Amnesty International's Troubled Waters – Palestinians denied fair access to water, recycles old and false anti-Israel charges, condemning Israel's supposed use of Palestinian water. But, in fact, Palestinians are using Israeli water. Typically, Amnesty also claims that Israeli settlements have luxurious pools while Palestinians are parched. Again, Amnesty is dead wrong – Palestinians have pools galore, including this one in Jenin, shown in the photo at left.
The late Robert D. Novak was much-praised for his fact-based commentary. Yet his columns on Israel, U.S.-Israel ties and American supporters of the Jewish state amounted to a decades'-long, error-filled screed.
Edmund Sanders' Los Angeles Times article on Maale Adumim includes falsehoods about the nearby Palestinian village of Azariya. His claims about water, employment and building are contradicted by official Palestinian census statistics.
In its June cover story, National Geographic blames the decline of Christianity in the Middle East on
The Independent's refusal to correct its false contention that Jews are responsible for contaminating West Bank water provides an example of a major newspaper allowing its anti-Israel political agenda to trump factual reporting.
Gideon Levy's weekly column in Ha'aretz Magazine is aptly titled "Twilight Zone." At times, his reports have little or no connection to reality. This week's column ("Last refuge"), about Banana Land, "the first Palestinian water park," serves as a prime example.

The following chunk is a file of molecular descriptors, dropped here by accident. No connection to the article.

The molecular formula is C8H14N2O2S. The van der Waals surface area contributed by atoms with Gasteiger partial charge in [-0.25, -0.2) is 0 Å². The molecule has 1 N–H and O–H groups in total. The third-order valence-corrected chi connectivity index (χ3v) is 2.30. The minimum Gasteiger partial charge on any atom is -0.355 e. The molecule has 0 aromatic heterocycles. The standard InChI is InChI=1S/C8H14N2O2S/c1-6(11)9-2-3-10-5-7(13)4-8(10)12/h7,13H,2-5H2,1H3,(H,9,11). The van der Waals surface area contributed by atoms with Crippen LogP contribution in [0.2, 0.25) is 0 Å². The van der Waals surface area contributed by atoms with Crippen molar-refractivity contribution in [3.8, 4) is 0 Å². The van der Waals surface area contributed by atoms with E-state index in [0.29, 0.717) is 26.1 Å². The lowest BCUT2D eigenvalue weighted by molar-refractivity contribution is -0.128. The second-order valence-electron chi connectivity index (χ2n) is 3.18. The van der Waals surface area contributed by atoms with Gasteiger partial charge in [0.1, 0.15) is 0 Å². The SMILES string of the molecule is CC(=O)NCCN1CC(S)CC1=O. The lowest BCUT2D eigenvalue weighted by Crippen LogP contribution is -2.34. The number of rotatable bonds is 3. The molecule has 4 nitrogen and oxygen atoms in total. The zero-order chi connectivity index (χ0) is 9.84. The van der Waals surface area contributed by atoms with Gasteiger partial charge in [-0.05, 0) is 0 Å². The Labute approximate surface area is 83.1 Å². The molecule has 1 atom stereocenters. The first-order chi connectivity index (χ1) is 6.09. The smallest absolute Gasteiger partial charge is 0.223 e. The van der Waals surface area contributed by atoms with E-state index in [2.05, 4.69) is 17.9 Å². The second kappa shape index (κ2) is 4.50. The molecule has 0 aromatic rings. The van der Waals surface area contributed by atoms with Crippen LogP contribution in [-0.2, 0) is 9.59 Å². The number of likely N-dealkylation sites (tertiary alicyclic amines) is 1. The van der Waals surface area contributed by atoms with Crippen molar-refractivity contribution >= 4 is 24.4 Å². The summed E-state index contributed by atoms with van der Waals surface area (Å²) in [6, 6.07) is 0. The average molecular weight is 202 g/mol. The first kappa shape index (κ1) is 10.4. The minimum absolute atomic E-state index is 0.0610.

BBC's Martin Asser observes that "Middle Eastern rhetoric" often casts "Israel as a malevolent sponge sucking up Arab water resources." His article is a prime example of that distorted picture.
Early media coverage of Hizbullah's aggression against Israel presented a generally sound picture of cause and effect, of the terrorist group's agenda and of Israel's right to remove the menace to its people. The BBC, however, is a frequent exception.
The San Francisco Chronicle claims to "strive for accuracy" and promises to "quickly correct errors or misleading statements." Yet its opinion pages serve as a haven for patently inaccurate anti-Israel allegations, and no corrections appear to be forthcoming.
The Capital Times, a daily newspaper published in Madison, Wisconsin, published an Op-Ed on March 17 by local anti-Israel activist Jennifer Loewenstein. The column, for the most part, ranted incoherently against Israel and was riddled with factual errors.